Relationship Rx: Although your fashion sense might be on point, what matters most is that he's comfortable in his formalwear. Just like you wouldn't want to wear a gown you consider unflattering, he shouldn't wear an outfit that he feels doesn't fit right.
8. "Don't give me a curfew the night before the wedding."
The rehearsal dinner often segues into a late-night party. If he's having a great time, you're liable to put a damper on things if you insist he turn in before midnight.
Relationship Rx: Despite what he does the night before, you can rest assured he'll show up for the wedding . . . and that he'll arrive on time. If you're really concerned, ask his most responsible groomsman to keep an eye on him, and to remind him that he wouldn't want to endure the wedding day with a hangover.
9. "The bachelor party is off limits."
You've had a hand in every aspect of planning the wedding — so why shouldn't you have a say in his night out with the guys? We know of many a bride who has suggested a particular cigar bar or offered up her parents' vacation home for the festivities.
Relationship Rx: Be careful how you tread when it comes to his bachelor party — though it may seem like an immature tradition to you, for some guys it's practically sacred. To give suggestions, let alone put boundaries on the party, implies that you don't trust him, which is a shaky way to start a marriage. By showing him that you trust him completely, he'll be reminded again why you're the perfect bride.
— Miles Stiverson
Being a bridesmaid is a huge honor, but it can also come with a lot of pressure. To make your life easier this wedding season, we polled real brides to find out their biggest wedding-party pet peeves. If you avoid these five common mistakes, you'll be on your way to being the ideal bridesmaid. Watch now. And brides, tell us if you have any more to add!
If the dating scene is starting to feel stale, now's the time to switch things up and reenergize your love life. It's easy to get caught up in the same routine — especially with something that can be as daunting as dating. But if you're feeling just plain bored with romance, then take a look at these five quick tips to spice up the dating game:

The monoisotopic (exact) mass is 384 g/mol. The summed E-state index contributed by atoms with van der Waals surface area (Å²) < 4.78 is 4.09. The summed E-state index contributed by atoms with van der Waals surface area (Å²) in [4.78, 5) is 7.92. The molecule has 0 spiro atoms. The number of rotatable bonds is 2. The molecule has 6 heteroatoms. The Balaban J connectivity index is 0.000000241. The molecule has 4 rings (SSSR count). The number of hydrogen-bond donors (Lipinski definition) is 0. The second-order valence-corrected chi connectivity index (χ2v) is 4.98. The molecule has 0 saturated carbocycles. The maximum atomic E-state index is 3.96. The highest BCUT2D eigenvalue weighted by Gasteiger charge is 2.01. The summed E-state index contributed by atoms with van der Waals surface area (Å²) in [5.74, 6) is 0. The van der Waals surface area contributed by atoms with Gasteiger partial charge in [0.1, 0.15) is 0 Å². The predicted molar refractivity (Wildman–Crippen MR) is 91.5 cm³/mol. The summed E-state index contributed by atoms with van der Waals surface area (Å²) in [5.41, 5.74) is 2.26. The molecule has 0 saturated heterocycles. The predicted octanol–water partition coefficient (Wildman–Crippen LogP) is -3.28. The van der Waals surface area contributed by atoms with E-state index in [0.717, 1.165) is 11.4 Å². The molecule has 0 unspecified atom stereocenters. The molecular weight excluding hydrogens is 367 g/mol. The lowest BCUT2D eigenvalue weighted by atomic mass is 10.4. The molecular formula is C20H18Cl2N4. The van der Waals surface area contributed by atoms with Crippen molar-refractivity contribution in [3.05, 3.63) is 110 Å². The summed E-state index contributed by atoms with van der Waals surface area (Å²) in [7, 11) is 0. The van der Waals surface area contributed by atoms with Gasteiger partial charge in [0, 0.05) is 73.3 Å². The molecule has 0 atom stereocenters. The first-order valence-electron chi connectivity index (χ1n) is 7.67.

- Try online dating apps. Organized dating events and Internet dating aren't for everyone, but you'll never know unless you try, right? Get together with a few girlfriends to write up your dating profiles and check out the latest dating apps. You can play around with the addictive social dating app Tinder or ask your pals to try the group-dating service Grouper. Diving in together will make it feel less like a chore — and more like an exciting, lighthearted pastime, which is how dating should feel.
- Look beyond your type. You're not doing yourself any favors by dating the same kind of guy over and over again. Sure, you know your taste, but you may surprise yourself, so try to be open-minded. Make this the Summer you lounge in a park across town, get drinks at a bar that's a little out of your way, and meet a new crowd.
- Ask a guy out. Don't feel like you have to sit back and wait for him to come to you. Asking a guy out may seem terrifying, but even if it doesn't go as planned, you'll gain a fresh perspective and hopefully feel a bit bolder next time you're approached.
- Agree to meet your friend's friend. It's easy to brush off your friends when they insist that you meet so-and-so's brother's roommate's cousin, but who knows? He might just be a great guy, so don't cut yourself off from those fun opportunities.
- Make it a double. Next time you're asked out, bring along a single friend and ask your date to do the same. Even if sparks don't fly, you're guaranteed to have fun with your girlfriend — or at least laugh about it later.
F. Scott Fitzgerald's The Great Gatsby offers an intriguing, unexpected look at love in its many forms. With the complicated relationships among Gatsby, Daisy, Tom, Nick, Jordan, and the Wilsons, the book captures love at its most hopeful, selfish, and inevitable moments. Just in time for this weekend's much-anticipated movie release, we're taking a look at some of the novel's most famous quotes to see how love is portrayed in the popular story. Before you watch the relationships play out on the big screen, check out the surprising insights on love according to The Great Gatsby!
We're happy to present this article from our partner site Yahoo! Shine:
Ever feel that your relationship suffers from a unique brand of frustration, tension, distance, or any number of other troubling feelings? The reality is, there is struggle in every romance. "If you are experiencing disillusionment, well, join the human race," relationship expert Helen LaKelly Hunt tells Yahoo! Shine. LaKelly Hunt and her husband, Harville Hendrix, PhD, are cocreators of Imago Relationship Therapy and have been helping couples for more than 30 years.
More on Yahoo: Is This the World's Most Epic Marriage Proposal?
Hendrix, author of the bestselling book Getting the Love You Want, started examining the question, "why do couples fight" in the late 1970s. After studying and working with thousands of couples, he and LaKelly Hunt have found that there are 10 common bad habits couples engage in that make relationships miserable and can lead to a breakup or divorce.